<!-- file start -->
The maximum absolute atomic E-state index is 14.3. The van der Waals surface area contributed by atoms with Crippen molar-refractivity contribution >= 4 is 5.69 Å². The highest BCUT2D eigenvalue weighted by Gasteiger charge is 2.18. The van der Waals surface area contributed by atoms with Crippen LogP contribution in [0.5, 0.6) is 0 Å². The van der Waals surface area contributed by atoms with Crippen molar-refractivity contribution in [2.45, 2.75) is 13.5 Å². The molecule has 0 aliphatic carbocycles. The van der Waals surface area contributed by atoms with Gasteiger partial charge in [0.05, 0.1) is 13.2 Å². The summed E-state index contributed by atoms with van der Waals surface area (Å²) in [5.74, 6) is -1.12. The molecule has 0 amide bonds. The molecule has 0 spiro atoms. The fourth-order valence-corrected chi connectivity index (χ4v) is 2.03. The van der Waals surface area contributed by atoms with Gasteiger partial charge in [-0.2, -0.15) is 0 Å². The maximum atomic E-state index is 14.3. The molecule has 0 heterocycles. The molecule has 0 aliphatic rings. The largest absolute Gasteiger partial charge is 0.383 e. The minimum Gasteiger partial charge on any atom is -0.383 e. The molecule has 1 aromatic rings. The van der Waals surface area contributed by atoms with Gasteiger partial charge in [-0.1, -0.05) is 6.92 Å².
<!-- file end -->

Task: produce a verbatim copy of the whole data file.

The maximum absolute atomic E-state index is 14.3. The van der Waals surface area contributed by atoms with Crippen molar-refractivity contribution >= 4 is 5.69 Å². The highest BCUT2D eigenvalue weighted by Gasteiger charge is 2.18. The van der Waals surface area contributed by atoms with Crippen LogP contribution in [0.5, 0.6) is 0 Å². The van der Waals surface area contributed by atoms with Crippen molar-refractivity contribution in [2.45, 2.75) is 13.5 Å². The molecule has 0 aliphatic carbocycles. The van der Waals surface area contributed by atoms with Gasteiger partial charge in [0.05, 0.1) is 13.2 Å². The summed E-state index contributed by atoms with van der Waals surface area (Å²) in [5.74, 6) is -1.12. The molecule has 0 amide bonds. The molecule has 0 spiro atoms. The fourth-order valence-corrected chi connectivity index (χ4v) is 2.03. The van der Waals surface area contributed by atoms with Gasteiger partial charge in [-0.2, -0.15) is 0 Å². The maximum atomic E-state index is 14.3. The molecule has 0 heterocycles. The molecule has 0 aliphatic rings. The largest absolute Gasteiger partial charge is 0.383 e. The minimum Gasteiger partial charge on any atom is -0.383 e. The molecule has 1 aromatic rings. The van der Waals surface area contributed by atoms with Gasteiger partial charge in [-0.1, -0.05) is 6.92 Å².